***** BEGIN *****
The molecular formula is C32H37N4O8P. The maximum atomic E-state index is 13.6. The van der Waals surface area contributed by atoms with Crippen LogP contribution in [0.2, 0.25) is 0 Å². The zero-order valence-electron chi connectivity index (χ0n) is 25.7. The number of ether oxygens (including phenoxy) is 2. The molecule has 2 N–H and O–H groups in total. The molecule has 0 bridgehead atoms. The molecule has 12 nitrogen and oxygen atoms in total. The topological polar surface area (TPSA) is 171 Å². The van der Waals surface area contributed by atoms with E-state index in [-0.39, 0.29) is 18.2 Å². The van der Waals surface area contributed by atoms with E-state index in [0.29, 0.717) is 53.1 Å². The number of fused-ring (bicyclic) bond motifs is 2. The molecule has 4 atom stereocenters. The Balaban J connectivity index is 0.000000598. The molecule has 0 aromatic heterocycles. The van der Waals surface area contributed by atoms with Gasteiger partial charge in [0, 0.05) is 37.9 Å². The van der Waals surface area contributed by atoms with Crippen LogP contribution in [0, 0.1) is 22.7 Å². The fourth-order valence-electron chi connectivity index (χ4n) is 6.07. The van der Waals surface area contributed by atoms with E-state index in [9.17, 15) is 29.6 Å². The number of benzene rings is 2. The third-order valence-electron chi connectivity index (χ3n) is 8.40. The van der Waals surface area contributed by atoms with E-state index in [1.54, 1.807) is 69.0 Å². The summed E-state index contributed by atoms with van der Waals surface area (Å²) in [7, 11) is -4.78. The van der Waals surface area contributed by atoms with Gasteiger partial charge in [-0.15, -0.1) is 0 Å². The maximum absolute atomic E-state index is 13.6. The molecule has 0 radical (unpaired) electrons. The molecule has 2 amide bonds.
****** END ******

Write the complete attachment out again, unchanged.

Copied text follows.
The molecular formula is C32H37N4O8P. The maximum atomic E-state index is 13.6. The van der Waals surface area contributed by atoms with Crippen LogP contribution in [0.2, 0.25) is 0 Å². The zero-order valence-electron chi connectivity index (χ0n) is 25.7. The number of ether oxygens (including phenoxy) is 2. The molecule has 2 N–H and O–H groups in total. The molecule has 0 bridgehead atoms. The molecule has 12 nitrogen and oxygen atoms in total. The topological polar surface area (TPSA) is 171 Å². The van der Waals surface area contributed by atoms with E-state index in [-0.39, 0.29) is 18.2 Å². The van der Waals surface area contributed by atoms with E-state index in [0.29, 0.717) is 53.1 Å². The number of fused-ring (bicyclic) bond motifs is 2. The molecule has 4 atom stereocenters. The Balaban J connectivity index is 0.000000598. The molecule has 0 aromatic heterocycles. The van der Waals surface area contributed by atoms with Gasteiger partial charge in [0, 0.05) is 37.9 Å². The van der Waals surface area contributed by atoms with Crippen LogP contribution in [0, 0.1) is 22.7 Å². The fourth-order valence-electron chi connectivity index (χ4n) is 6.07. The van der Waals surface area contributed by atoms with E-state index in [9.17, 15) is 29.6 Å². The number of benzene rings is 2. The third-order valence-electron chi connectivity index (χ3n) is 8.40. The van der Waals surface area contributed by atoms with E-state index in [1.54, 1.807) is 69.0 Å². The summed E-state index contributed by atoms with van der Waals surface area (Å²) in [7, 11) is -4.78. The van der Waals surface area contributed by atoms with Gasteiger partial charge in [-0.15, -0.1) is 0 Å². The maximum absolute atomic E-state index is 13.6. The molecule has 0 radical (unpaired) electrons. The molecule has 2 amide bonds.